A major intelligence policy bill would bar President Donald Trump from establishing a cybersecurity working group with Russia and order top administration officials to develop a plan to counter Russian meddling in future U.S. elections.
The Senate Intelligence Committee approved a draft of the bill in late July but only posted the full text this month.
Trump floated the idea of a U.S.-Russia cyber working group soon after meeting with Russian President Vladimir Putin on the sidelines of a G-20 meeting in July. Trump and his spokespeople quickly backed away from the plan but talks about it may be ongoing, according to Russian state media.
U.S. cyber experts uniformly rejected any plan that includes sharing cyber threat information with the Russian government, which U.S. intelligence agencies say launched a multi-front digital campaign to undermine the 2016 U.S. presidential election.
U.S. cyber officials have worked with their Russian counterparts in the past, however, and a working group could be helpful for some things, experts said, such as establishing red lines that could elevate a cyber conflict into a conventional military one.
The Senate version of the Intelligence Authorization Act would bar any funding for such a joint working group.
The bill would also give intelligence agencies and the Homeland Security Department 90 days to develop a “whole-of-government approach” to protect U.S. election systems from Russian cyber meddling.
In support of that effort, the bill would require the Director of National Intelligence to ensure at least two election officials in each state have top-secret security clearances that allow them to receive classified cyber threat information from the federal government.
Russian government-linked hackers reportedly probed election systems in 39 states as part of their campaign to undermine the election, though there’s no evidence they compromised any of those systems or changed any votes.
The bill also requires a separate report within two months detailing Russian election hacking efforts during the 2016 cycle as well as election hacking efforts by any other foreign government.
The House version of the annual intelligence authorization bill requires a similar report on foreign cyber threats targeting U.S. election campaigns. The House Intelligence Committee passed its version of that bill in mid-July and the legislation passed the full chamber later that month.
Balancing Vulnerability Disclosure
The Senate bill requires an annual report from the Director of National Intelligence on the government’s process for deciding whether to retain or disclose newfound digital vulnerabilities in software used by the public, companies or foreign governments.
Intelligence agencies frequently hoard cyber vulnerabilities so they can use them to spy on foreign governments. The same vulnerabilities can also be used by foreign governments and cyber criminals, however, to spy on U.S. citizens and steal information from them.
During the Obama administration, intelligence officials disclosed about 90 percent of newfound cyber vulnerabilities to software makers so they could be patched, officials said. The Trump administration has not said whether that percentage has changed substantially since the new president took office.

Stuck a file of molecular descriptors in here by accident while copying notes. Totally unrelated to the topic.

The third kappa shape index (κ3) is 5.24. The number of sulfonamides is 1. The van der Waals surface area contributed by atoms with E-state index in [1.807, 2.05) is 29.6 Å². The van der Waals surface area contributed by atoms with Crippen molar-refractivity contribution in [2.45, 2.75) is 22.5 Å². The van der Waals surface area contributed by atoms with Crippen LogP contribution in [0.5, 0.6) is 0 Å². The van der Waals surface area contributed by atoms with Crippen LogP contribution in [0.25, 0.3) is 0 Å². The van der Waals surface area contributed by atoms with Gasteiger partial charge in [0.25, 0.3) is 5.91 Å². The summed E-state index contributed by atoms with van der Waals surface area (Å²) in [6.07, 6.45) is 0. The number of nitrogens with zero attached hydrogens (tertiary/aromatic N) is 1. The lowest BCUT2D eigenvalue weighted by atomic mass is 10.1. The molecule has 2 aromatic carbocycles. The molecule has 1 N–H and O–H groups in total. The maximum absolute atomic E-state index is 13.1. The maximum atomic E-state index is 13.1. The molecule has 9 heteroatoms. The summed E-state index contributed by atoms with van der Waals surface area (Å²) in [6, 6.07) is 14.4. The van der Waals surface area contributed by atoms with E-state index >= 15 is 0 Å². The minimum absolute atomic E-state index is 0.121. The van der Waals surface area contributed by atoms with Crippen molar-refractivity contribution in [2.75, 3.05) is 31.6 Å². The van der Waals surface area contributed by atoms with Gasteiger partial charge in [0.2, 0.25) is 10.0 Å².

The House version of the intelligence bill required a similar report on vulnerability disclosures.
The Senate bill also requires reports from each intelligence agency about how that agency decides whether to submit a newfound vulnerability for disclosure review. Those reports are not required by the House version of the bill.
All the Bug Bounties
The Homeland Security Department would have six months to create a strategic plan to implement bug bounties at “appropriate agencies and departments,” according to another provision of the Senate bill.
Bug bounties are competitions that offer cash rewards to ethical hackers that discover hackable vulnerabilities in websites and other digital systems. Their goal is to incentivize so-called “white hat hackers” to root out those vulnerabilities before their black-hatted cousins discover and exploit them.
Pilot bug bounty programs have paid out thousands of dollars for newfound vulnerabilities in computer systems at the Pentagon, the Army and, most recently, at the Air Force.
The bill does not list specific departments or agencies where bug bounties might be implemented.
Another provision of the Senate bill declares that it is the “sense of Congress” that the transparency organization Wikileaks and its leadership “resemble a non-state hostile intelligence service often abetted by state actors and should be treated as such a service by the United States.”
CIA Director Mike Pompeo used similar terms to describe Wikileaks during an April speech at the Center for Strategic and International Studies.
U.S. intelligence agencies say Wikileaks was a conduit—either knowingly or unknowingly—for Russian intelligence agencies to release damaging information stolen from the Hillary Clinton campaign. Wikileaks leader Julian Assange has denied that claim.
The bill also mandates a pilot program to improve cyber threat information sharing within the energy sector and a report within six months on foreign government attempts to conduct surveillance on U.S. telecommunications networks.